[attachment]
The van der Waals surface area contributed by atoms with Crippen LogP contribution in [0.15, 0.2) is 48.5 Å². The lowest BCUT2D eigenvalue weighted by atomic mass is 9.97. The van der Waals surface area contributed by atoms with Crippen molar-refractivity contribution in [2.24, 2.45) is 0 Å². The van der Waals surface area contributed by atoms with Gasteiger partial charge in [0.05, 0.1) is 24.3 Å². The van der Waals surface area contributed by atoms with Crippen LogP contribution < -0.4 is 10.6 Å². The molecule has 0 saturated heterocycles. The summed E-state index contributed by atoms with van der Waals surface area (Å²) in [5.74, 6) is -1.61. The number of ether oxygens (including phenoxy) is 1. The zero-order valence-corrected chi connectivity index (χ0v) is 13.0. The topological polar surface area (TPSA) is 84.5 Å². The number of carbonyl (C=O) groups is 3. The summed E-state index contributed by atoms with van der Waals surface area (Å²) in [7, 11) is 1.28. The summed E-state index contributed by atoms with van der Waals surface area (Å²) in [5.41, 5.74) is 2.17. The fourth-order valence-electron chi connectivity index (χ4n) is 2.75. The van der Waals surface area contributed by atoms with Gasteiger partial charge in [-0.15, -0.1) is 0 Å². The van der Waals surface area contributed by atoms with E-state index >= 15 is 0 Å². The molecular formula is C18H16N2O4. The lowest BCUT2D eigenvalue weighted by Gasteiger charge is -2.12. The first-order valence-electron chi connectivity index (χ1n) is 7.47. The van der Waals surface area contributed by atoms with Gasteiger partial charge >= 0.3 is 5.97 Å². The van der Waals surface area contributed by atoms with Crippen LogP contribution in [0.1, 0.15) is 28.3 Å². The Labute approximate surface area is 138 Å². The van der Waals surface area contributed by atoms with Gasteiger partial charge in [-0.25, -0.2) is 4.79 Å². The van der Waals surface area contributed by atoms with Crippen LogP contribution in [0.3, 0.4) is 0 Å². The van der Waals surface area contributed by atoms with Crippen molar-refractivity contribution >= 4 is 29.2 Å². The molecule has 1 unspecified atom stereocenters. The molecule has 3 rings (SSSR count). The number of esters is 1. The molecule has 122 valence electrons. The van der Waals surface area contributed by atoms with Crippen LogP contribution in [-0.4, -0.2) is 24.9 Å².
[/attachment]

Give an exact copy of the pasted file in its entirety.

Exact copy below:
The van der Waals surface area contributed by atoms with Crippen LogP contribution in [0.15, 0.2) is 48.5 Å². The lowest BCUT2D eigenvalue weighted by atomic mass is 9.97. The van der Waals surface area contributed by atoms with Crippen molar-refractivity contribution in [2.24, 2.45) is 0 Å². The van der Waals surface area contributed by atoms with Gasteiger partial charge in [0.05, 0.1) is 24.3 Å². The van der Waals surface area contributed by atoms with Crippen LogP contribution < -0.4 is 10.6 Å². The molecule has 0 saturated heterocycles. The summed E-state index contributed by atoms with van der Waals surface area (Å²) in [5.74, 6) is -1.61. The number of ether oxygens (including phenoxy) is 1. The zero-order valence-corrected chi connectivity index (χ0v) is 13.0. The topological polar surface area (TPSA) is 84.5 Å². The number of carbonyl (C=O) groups is 3. The summed E-state index contributed by atoms with van der Waals surface area (Å²) in [7, 11) is 1.28. The summed E-state index contributed by atoms with van der Waals surface area (Å²) in [5.41, 5.74) is 2.17. The fourth-order valence-electron chi connectivity index (χ4n) is 2.75. The van der Waals surface area contributed by atoms with Gasteiger partial charge in [-0.15, -0.1) is 0 Å². The van der Waals surface area contributed by atoms with E-state index >= 15 is 0 Å². The molecular formula is C18H16N2O4. The lowest BCUT2D eigenvalue weighted by Gasteiger charge is -2.12. The first-order valence-electron chi connectivity index (χ1n) is 7.47. The van der Waals surface area contributed by atoms with Gasteiger partial charge >= 0.3 is 5.97 Å². The van der Waals surface area contributed by atoms with Crippen LogP contribution in [0.1, 0.15) is 28.3 Å². The Labute approximate surface area is 138 Å². The van der Waals surface area contributed by atoms with Gasteiger partial charge in [-0.25, -0.2) is 4.79 Å². The van der Waals surface area contributed by atoms with Crippen LogP contribution in [0.3, 0.4) is 0 Å². The van der Waals surface area contributed by atoms with Crippen molar-refractivity contribution >= 4 is 29.2 Å². The molecule has 1 unspecified atom stereocenters. The molecule has 3 rings (SSSR count). The number of esters is 1. The molecule has 122 valence electrons. The van der Waals surface area contributed by atoms with Crippen LogP contribution in [-0.4, -0.2) is 24.9 Å².